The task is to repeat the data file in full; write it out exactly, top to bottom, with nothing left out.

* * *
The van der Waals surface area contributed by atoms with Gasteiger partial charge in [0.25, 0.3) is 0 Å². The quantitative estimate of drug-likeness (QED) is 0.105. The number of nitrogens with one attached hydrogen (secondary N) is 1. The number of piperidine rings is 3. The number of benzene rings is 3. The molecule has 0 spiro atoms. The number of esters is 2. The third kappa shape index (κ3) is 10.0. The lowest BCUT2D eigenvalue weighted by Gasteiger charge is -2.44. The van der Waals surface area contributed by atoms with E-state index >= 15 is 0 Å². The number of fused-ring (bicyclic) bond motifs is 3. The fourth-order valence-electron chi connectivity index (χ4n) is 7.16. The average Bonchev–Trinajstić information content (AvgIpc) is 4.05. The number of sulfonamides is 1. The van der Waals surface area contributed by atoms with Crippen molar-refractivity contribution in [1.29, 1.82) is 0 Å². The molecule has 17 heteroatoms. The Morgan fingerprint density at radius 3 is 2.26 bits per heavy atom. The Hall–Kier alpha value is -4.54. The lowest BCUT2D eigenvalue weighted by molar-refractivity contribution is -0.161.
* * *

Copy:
The van der Waals surface area contributed by atoms with Gasteiger partial charge in [0.25, 0.3) is 0 Å². The quantitative estimate of drug-likeness (QED) is 0.105. The number of nitrogens with one attached hydrogen (secondary N) is 1. The number of piperidine rings is 3. The number of benzene rings is 3. The molecule has 0 spiro atoms. The number of esters is 2. The third kappa shape index (κ3) is 10.0. The lowest BCUT2D eigenvalue weighted by Gasteiger charge is -2.44. The van der Waals surface area contributed by atoms with E-state index >= 15 is 0 Å². The number of fused-ring (bicyclic) bond motifs is 3. The fourth-order valence-electron chi connectivity index (χ4n) is 7.16. The average Bonchev–Trinajstić information content (AvgIpc) is 4.05. The number of sulfonamides is 1. The van der Waals surface area contributed by atoms with Crippen molar-refractivity contribution in [1.29, 1.82) is 0 Å². The molecule has 17 heteroatoms. The Morgan fingerprint density at radius 3 is 2.26 bits per heavy atom. The Hall–Kier alpha value is -4.54. The lowest BCUT2D eigenvalue weighted by molar-refractivity contribution is -0.161.